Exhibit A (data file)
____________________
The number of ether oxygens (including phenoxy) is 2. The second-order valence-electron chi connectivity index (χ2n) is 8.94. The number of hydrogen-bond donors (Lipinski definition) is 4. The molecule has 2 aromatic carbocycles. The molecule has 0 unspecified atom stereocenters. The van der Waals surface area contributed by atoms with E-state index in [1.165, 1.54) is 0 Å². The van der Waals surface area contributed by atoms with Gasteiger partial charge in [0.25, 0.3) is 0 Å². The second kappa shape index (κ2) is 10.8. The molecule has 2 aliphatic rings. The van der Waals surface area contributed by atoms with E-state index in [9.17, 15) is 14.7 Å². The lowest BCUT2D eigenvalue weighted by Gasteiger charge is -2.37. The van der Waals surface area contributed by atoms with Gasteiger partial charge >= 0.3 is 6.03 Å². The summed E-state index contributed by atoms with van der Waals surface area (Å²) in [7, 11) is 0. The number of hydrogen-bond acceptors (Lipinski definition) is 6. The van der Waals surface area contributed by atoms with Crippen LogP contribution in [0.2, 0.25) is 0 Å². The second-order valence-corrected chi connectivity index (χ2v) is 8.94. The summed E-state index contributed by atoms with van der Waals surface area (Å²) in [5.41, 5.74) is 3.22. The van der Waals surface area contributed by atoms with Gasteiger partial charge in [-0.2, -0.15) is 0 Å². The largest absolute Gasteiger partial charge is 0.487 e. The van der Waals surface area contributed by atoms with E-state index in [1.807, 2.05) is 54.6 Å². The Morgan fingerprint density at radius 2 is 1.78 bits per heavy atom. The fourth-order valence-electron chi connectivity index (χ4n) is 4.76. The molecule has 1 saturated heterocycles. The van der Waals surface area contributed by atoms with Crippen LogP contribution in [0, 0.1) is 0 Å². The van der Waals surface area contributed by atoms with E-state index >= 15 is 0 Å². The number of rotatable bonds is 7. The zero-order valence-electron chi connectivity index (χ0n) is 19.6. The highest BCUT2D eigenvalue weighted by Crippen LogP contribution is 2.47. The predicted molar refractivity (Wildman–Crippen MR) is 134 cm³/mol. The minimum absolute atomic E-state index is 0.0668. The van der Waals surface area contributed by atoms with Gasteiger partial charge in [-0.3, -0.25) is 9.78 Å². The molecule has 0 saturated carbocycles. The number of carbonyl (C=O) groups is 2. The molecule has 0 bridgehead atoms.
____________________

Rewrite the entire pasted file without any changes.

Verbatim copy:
The number of ether oxygens (including phenoxy) is 2. The second-order valence-electron chi connectivity index (χ2n) is 8.94. The number of hydrogen-bond donors (Lipinski definition) is 4. The molecule has 2 aromatic carbocycles. The molecule has 0 unspecified atom stereocenters. The van der Waals surface area contributed by atoms with E-state index in [1.165, 1.54) is 0 Å². The van der Waals surface area contributed by atoms with Gasteiger partial charge in [0.25, 0.3) is 0 Å². The second kappa shape index (κ2) is 10.8. The molecule has 2 aliphatic rings. The van der Waals surface area contributed by atoms with E-state index in [9.17, 15) is 14.7 Å². The lowest BCUT2D eigenvalue weighted by Gasteiger charge is -2.37. The van der Waals surface area contributed by atoms with Gasteiger partial charge >= 0.3 is 6.03 Å². The summed E-state index contributed by atoms with van der Waals surface area (Å²) in [7, 11) is 0. The number of hydrogen-bond acceptors (Lipinski definition) is 6. The van der Waals surface area contributed by atoms with Crippen LogP contribution in [0.2, 0.25) is 0 Å². The second-order valence-corrected chi connectivity index (χ2v) is 8.94. The summed E-state index contributed by atoms with van der Waals surface area (Å²) in [5.41, 5.74) is 3.22. The van der Waals surface area contributed by atoms with Gasteiger partial charge in [-0.2, -0.15) is 0 Å². The largest absolute Gasteiger partial charge is 0.487 e. The van der Waals surface area contributed by atoms with E-state index in [1.807, 2.05) is 54.6 Å². The Morgan fingerprint density at radius 2 is 1.78 bits per heavy atom. The fourth-order valence-electron chi connectivity index (χ4n) is 4.76. The molecule has 1 saturated heterocycles. The van der Waals surface area contributed by atoms with Crippen LogP contribution in [0, 0.1) is 0 Å². The van der Waals surface area contributed by atoms with E-state index >= 15 is 0 Å². The number of rotatable bonds is 7. The zero-order valence-electron chi connectivity index (χ0n) is 19.6. The highest BCUT2D eigenvalue weighted by Crippen LogP contribution is 2.47. The predicted molar refractivity (Wildman–Crippen MR) is 134 cm³/mol. The minimum absolute atomic E-state index is 0.0668. The van der Waals surface area contributed by atoms with Gasteiger partial charge in [-0.3, -0.25) is 9.78 Å². The molecule has 0 saturated carbocycles. The number of carbonyl (C=O) groups is 2. The molecule has 0 bridgehead atoms.